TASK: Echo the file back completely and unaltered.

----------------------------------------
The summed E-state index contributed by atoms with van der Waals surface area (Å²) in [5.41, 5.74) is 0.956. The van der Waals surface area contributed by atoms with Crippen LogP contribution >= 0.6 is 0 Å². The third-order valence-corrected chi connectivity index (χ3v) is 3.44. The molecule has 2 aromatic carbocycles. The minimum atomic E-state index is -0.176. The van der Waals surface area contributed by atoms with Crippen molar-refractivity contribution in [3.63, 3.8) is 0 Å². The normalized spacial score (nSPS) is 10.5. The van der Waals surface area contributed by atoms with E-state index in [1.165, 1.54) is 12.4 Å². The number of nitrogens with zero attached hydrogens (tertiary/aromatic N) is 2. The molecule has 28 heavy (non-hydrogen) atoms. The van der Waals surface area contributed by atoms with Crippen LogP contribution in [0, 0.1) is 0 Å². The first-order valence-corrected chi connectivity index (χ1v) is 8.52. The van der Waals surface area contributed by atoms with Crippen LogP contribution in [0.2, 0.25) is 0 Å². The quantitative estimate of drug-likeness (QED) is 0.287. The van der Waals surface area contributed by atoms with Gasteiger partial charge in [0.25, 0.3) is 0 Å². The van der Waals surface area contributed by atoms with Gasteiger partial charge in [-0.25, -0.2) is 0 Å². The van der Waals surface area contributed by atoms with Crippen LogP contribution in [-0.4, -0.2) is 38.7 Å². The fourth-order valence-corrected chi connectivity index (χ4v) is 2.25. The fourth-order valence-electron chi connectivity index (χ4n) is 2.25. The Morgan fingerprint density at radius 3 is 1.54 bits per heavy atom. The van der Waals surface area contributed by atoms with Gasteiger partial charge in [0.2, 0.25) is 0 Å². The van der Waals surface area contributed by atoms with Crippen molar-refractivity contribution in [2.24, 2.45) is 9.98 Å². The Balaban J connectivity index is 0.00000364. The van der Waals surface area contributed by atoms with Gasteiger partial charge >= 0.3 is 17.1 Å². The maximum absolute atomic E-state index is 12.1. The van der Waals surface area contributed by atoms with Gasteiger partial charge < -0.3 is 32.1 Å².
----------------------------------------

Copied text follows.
The summed E-state index contributed by atoms with van der Waals surface area (Å²) in [5.41, 5.74) is 0.956. The van der Waals surface area contributed by atoms with Crippen LogP contribution >= 0.6 is 0 Å². The third-order valence-corrected chi connectivity index (χ3v) is 3.44. The molecule has 2 aromatic carbocycles. The minimum atomic E-state index is -0.176. The van der Waals surface area contributed by atoms with Crippen molar-refractivity contribution in [3.63, 3.8) is 0 Å². The normalized spacial score (nSPS) is 10.5. The van der Waals surface area contributed by atoms with E-state index in [1.165, 1.54) is 12.4 Å². The number of nitrogens with zero attached hydrogens (tertiary/aromatic N) is 2. The molecule has 28 heavy (non-hydrogen) atoms. The van der Waals surface area contributed by atoms with Crippen LogP contribution in [0, 0.1) is 0 Å². The first-order valence-corrected chi connectivity index (χ1v) is 8.52. The van der Waals surface area contributed by atoms with Crippen LogP contribution in [0.2, 0.25) is 0 Å². The quantitative estimate of drug-likeness (QED) is 0.287. The van der Waals surface area contributed by atoms with Gasteiger partial charge in [0.25, 0.3) is 0 Å². The van der Waals surface area contributed by atoms with Gasteiger partial charge in [-0.25, -0.2) is 0 Å². The van der Waals surface area contributed by atoms with Crippen LogP contribution in [-0.4, -0.2) is 38.7 Å². The fourth-order valence-corrected chi connectivity index (χ4v) is 2.25. The fourth-order valence-electron chi connectivity index (χ4n) is 2.25. The Morgan fingerprint density at radius 3 is 1.54 bits per heavy atom. The van der Waals surface area contributed by atoms with Gasteiger partial charge in [0.2, 0.25) is 0 Å². The van der Waals surface area contributed by atoms with Crippen molar-refractivity contribution in [2.24, 2.45) is 9.98 Å². The Balaban J connectivity index is 0.00000364. The van der Waals surface area contributed by atoms with Gasteiger partial charge >= 0.3 is 17.1 Å². The maximum absolute atomic E-state index is 12.1. The van der Waals surface area contributed by atoms with Gasteiger partial charge < -0.3 is 32.1 Å².